TORONTO, July 11, 2012 /CNW/ - The Society of Energy Professionals says allowing Greenfield South Power to build a gas generating plant on Ontario Power Generation's Lambton Generating Station site is an irresponsible decision which will cost Ontarians well in excess of the $180 million price tag announced by Energy Minister Chris Bentley Tuesday.
"The government is trying to paper over the mistakes that they made in cancelling the Mississauga and Oakville gas plants", said Sheppard "Unfortunately their mistakes are being papered over with taxpayer dollars."
"The government may be portraying this as a simple land swap, but at the end of the day it is a de-facto privatization of publicly owned electricity generating assets", said Sheppard. "The other shoe to drop will be the now inevitable closure of OPG's existing Lambton generating station which the government had long suggested might be converted to a gas/biomass generating station, which would have been the cheaper option."
"Privatizing this electricity generation will undoubtedly result in increased electricity rates for consumers," said Sheppard. "That's where the hidden costs come in".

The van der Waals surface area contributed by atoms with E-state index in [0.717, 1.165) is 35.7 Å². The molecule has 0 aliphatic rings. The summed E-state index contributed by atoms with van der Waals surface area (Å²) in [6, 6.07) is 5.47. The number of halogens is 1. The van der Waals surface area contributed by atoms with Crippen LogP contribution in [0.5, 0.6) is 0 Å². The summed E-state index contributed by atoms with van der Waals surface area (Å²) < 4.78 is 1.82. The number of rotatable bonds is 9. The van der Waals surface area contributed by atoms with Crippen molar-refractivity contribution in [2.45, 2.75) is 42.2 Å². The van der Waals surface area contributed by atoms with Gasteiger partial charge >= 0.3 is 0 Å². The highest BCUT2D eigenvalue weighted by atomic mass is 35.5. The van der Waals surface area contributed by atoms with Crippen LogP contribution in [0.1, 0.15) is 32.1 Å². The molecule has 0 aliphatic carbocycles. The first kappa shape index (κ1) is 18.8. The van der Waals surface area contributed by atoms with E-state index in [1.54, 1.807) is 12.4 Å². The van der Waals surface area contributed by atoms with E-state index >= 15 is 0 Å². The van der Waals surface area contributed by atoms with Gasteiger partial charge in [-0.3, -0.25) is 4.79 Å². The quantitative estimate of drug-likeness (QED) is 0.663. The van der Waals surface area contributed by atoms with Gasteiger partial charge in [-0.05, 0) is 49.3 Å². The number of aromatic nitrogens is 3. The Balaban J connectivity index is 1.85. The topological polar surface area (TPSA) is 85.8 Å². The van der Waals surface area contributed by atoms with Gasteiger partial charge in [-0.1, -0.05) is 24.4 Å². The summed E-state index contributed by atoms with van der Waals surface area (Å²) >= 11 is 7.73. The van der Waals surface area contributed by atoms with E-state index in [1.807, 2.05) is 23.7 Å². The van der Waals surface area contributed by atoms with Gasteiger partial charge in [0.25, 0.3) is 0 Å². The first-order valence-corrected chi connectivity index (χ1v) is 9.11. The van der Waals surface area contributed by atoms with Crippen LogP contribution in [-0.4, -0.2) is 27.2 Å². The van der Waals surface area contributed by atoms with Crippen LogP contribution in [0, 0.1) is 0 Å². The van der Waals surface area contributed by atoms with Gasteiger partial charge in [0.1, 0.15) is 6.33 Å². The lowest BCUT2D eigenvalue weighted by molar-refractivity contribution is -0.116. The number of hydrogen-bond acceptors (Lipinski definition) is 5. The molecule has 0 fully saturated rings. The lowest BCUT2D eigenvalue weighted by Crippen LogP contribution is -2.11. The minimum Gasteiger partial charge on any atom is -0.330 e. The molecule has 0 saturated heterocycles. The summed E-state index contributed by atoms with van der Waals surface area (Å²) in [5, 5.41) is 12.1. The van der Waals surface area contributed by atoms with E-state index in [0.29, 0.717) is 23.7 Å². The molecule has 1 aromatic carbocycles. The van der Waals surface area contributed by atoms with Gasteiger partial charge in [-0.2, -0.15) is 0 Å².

OPG receives spot-market price for its thermal generation. For first 6 months of 2012 the spot market has been paying a weighted average of approximately 2 cents/kWh.
"We'll never know what Greenfield gets for this privatized generation, because they will get a secret contract price, but you can be sure it will be well over 2 cents/kWh.", said Sheppard. "Ratepayers will be on the hook for the difference in the form of the Global Adjustment that goes on their bills."
Southwestern Ontario is already served by an existing 1000 MW gas plant in Sarnia and the 540MW Brighton Beach plant in Windsor. If OPG's existing Lambton coal plant were converted to gas/biomass fuel it could generate between 800 and 1000MW, suggesting the new Greenfield Lambton plant is a product of political expediency not system necessity.
The deal announced Tuesday does not mitigate the province's liability for the TransCanada gas plant which was cancelled in Oakville immediately prior to the last provincial election, suggesting another costly settlement is yet to be announced.
"The bottom line is that we have to stop writing our electricity policy on the back of an envelope.", said Sheppard "We see now how costly it is when we don't have solid, evidence based long-term planning. Unfortunately with the proposed changes to the long term planning process contained in Bill 75, we see the government continuing to move in the exact opposite direction"
The Society of Energy Professionals represent more than 8300 engineers, telecommunications and information technology professionals, scientists and others who for generations have designed, built, operated and helped safeguard Ontario's vast electricity system. The Society's members work for Ontario Power Generation, Hydro One, Bruce Power, the IESO, the OEB, the ESA and other key electricity sector employers.
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416.979.2709 x 3039 Cell 416.670.6835